Dental Hygienist Certificates

If working as a dental hygienist is your goal, you'll probably pursue either an associate's or bachelor's degree in dental hygiene. Read on to learn what programs are available, the curriculum of these programs, licensure requirements, and job outlook and salary statistics. Schools offering Dental Hygiene degrees can also be found in these popular choices.

What Dental Hygienist Programs Are Available?

Associate of Science and Bachelor of Science degree programs are available in dental hygiene. Certificate programs can be found, but they're not as widely available. Several schools offer these programs both online and on-campus. Only some online programs require you to participate in clinical work. Other online programs don't require clinical work because they focus on providing a foundation for graduate studies and research work.

Degree Levels Associate of Science, Bachelor of Science, and certificate programs
Curriculum Classes will cover oral health, X-ray machine usage, and assistance with local anesthesia with some clinical work.
Licensure Required in every state; American Dental Association's Joint Commission on National Dental Examinations administers written exam and states give clinical exams
Job Outlook 19%* (for dental hygienists in 2014-2024)

Source:* U.S. Bureau of Labor Statistics

What Education Can I Expect?

These programs will teach you how to maintain oral health, use hygienist tools, clean teeth, use X-ray machines, provide fluoride treatments, prevent tooth decay and assist with local anesthesia. You'll take courses in dental hygiene procedures, periodontology, oral health, pain management, radiography, oral pathology, oral diseases, pharmacology and dentistry methods. If you take these programs on-campus, you can expect to participate in clinical work.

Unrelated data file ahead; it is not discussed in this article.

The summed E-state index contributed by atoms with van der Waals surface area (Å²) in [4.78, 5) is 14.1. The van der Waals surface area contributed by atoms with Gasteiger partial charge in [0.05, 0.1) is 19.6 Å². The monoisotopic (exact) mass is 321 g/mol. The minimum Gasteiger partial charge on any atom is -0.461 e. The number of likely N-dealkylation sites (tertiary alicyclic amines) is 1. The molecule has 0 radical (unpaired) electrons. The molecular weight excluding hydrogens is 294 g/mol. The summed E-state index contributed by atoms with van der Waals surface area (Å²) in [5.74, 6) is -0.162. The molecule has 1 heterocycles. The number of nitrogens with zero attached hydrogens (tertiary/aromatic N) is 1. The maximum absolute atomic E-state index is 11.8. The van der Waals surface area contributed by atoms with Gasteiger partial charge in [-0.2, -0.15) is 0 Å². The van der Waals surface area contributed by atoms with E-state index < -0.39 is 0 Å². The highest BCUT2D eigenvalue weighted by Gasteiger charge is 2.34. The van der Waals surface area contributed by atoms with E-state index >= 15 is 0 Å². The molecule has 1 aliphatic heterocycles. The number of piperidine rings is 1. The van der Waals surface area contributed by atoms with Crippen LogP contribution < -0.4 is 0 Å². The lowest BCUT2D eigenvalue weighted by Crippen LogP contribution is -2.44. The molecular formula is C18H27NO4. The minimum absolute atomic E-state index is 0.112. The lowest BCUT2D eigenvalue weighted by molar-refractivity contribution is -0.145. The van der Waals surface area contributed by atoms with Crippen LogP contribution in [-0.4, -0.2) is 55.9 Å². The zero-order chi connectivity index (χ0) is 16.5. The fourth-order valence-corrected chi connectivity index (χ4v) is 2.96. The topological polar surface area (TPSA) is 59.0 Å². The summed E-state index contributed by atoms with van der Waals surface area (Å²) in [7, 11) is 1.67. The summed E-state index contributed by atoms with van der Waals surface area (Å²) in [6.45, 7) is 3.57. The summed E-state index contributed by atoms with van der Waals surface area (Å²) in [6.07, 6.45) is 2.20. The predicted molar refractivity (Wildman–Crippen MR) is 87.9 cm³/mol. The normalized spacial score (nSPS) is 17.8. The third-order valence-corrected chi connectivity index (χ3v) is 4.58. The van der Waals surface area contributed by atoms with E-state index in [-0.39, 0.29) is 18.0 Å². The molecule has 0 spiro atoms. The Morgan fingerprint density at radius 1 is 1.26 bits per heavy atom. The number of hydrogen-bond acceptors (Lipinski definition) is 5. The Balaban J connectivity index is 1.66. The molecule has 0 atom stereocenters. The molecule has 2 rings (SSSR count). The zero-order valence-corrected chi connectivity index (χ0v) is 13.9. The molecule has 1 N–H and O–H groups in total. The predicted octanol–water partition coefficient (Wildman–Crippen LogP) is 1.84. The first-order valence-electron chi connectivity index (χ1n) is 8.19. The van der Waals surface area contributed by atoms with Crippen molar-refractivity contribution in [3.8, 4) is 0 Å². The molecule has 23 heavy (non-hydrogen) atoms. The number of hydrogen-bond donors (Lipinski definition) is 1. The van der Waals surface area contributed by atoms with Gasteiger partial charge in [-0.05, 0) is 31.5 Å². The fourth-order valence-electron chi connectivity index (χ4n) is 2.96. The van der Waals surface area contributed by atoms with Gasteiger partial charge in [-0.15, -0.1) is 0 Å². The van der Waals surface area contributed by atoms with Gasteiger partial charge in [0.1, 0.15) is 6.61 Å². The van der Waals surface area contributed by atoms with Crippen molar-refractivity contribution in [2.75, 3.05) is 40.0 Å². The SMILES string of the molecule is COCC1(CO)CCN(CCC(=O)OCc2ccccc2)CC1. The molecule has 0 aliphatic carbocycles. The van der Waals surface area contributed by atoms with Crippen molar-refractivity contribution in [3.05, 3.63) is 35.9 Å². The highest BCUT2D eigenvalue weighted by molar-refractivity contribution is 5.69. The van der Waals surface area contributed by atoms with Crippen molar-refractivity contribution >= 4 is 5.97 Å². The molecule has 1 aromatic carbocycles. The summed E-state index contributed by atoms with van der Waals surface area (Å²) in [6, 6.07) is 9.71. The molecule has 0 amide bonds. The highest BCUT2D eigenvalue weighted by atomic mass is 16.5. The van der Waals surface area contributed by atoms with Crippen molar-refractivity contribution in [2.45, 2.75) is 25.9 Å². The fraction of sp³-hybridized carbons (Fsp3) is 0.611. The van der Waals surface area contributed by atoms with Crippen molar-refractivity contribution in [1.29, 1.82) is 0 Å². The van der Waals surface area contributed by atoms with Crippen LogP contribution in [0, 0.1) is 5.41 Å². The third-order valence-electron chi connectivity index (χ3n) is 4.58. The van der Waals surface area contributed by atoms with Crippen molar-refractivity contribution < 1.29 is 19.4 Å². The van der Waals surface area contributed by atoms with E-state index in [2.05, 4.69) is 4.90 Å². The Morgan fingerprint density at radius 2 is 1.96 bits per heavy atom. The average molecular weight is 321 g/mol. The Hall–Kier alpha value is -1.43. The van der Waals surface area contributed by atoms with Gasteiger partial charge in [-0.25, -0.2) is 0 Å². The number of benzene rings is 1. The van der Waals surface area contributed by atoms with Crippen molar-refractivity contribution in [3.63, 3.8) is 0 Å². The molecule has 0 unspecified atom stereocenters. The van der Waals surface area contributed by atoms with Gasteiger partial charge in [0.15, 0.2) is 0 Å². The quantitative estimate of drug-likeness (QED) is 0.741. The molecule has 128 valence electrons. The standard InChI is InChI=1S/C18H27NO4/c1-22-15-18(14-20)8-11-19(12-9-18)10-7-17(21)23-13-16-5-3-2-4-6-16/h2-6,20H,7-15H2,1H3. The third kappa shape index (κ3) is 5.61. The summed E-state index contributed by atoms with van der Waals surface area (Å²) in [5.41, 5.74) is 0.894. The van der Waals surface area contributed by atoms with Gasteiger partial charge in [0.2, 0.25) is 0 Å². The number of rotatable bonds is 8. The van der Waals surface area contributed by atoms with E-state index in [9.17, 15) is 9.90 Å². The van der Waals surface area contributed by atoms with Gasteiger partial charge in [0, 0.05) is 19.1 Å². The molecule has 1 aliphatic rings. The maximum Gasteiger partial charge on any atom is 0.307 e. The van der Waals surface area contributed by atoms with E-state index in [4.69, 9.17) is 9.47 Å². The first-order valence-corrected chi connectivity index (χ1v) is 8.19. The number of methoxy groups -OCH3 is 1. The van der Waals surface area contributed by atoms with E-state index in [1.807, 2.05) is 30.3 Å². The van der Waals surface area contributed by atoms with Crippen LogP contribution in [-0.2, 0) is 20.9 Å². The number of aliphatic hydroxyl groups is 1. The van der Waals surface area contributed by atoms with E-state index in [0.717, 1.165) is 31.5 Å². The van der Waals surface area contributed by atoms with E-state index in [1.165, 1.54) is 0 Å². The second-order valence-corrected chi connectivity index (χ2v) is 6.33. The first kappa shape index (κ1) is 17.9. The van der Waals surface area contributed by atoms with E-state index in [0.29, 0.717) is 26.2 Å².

If you decide to pursue a bachelor's degree, you would need to meet additional general requirements during your first year. Bachelor's degree programs also allow you to take more specialized courses focusing on dental implants, dental hygiene education, research and management.

What Should I Do After I Complete My Program?

Every state requires you to pass a written and clinical exam for licensure. The U.S. Bureau of Labor Statistics (BLS) states that the written exam is provided by the American Dental Association's Joint Commission on National Dental Examinations and that state agencies are in charge of the clinical exam (www.bls.gov). You might also have to demonstrate your understanding of the law related to dental hygiene.

What Is My Career Outlook?

The BLS expects a 19% increase in dental hygiene positions between 2014 and 2024. This increase is due to hygienists taking on more roles that were previously done by dentists, people prioritizing healthier teeth and people maintaining their teeth into later stages of life. As of May 2015, the BLS estimated that dental hygienists earned a median salary of $72,330.

To continue researching, browse degree options below for course curriculum, prerequisites and financial aid information. Or, learn more about the subject by reading the related articles below:

  • 1. Degree Options:
The schools in the listing below are not free and may include sponsored content but are popular choices among our users. Tuition and costs will vary across programs and locations. Be sure to always request tuition information before starting a program.

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